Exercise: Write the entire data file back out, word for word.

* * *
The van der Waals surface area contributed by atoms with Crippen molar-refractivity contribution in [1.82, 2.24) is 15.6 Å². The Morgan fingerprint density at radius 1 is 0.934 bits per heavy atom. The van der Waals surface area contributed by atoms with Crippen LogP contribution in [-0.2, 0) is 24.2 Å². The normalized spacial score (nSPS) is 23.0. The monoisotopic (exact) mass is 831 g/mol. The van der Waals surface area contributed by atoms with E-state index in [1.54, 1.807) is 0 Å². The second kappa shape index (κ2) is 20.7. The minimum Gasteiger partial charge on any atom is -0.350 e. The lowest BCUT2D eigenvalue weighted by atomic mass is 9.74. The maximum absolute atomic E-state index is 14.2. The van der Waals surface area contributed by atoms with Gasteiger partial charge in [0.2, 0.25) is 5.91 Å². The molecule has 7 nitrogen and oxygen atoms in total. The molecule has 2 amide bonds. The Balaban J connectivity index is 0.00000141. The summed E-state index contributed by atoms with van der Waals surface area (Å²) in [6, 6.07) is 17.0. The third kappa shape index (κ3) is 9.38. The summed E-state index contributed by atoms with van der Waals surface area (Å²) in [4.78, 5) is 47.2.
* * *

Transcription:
The van der Waals surface area contributed by atoms with Crippen molar-refractivity contribution in [1.82, 2.24) is 15.6 Å². The Morgan fingerprint density at radius 1 is 0.934 bits per heavy atom. The van der Waals surface area contributed by atoms with Crippen LogP contribution in [-0.2, 0) is 24.2 Å². The normalized spacial score (nSPS) is 23.0. The monoisotopic (exact) mass is 831 g/mol. The van der Waals surface area contributed by atoms with E-state index in [1.54, 1.807) is 0 Å². The second kappa shape index (κ2) is 20.7. The minimum Gasteiger partial charge on any atom is -0.350 e. The lowest BCUT2D eigenvalue weighted by atomic mass is 9.74. The maximum absolute atomic E-state index is 14.2. The van der Waals surface area contributed by atoms with Gasteiger partial charge in [0.2, 0.25) is 5.91 Å². The molecule has 7 nitrogen and oxygen atoms in total. The molecule has 2 amide bonds. The Balaban J connectivity index is 0.00000141. The summed E-state index contributed by atoms with van der Waals surface area (Å²) in [6, 6.07) is 17.0. The third kappa shape index (κ3) is 9.38. The summed E-state index contributed by atoms with van der Waals surface area (Å²) in [4.78, 5) is 47.2.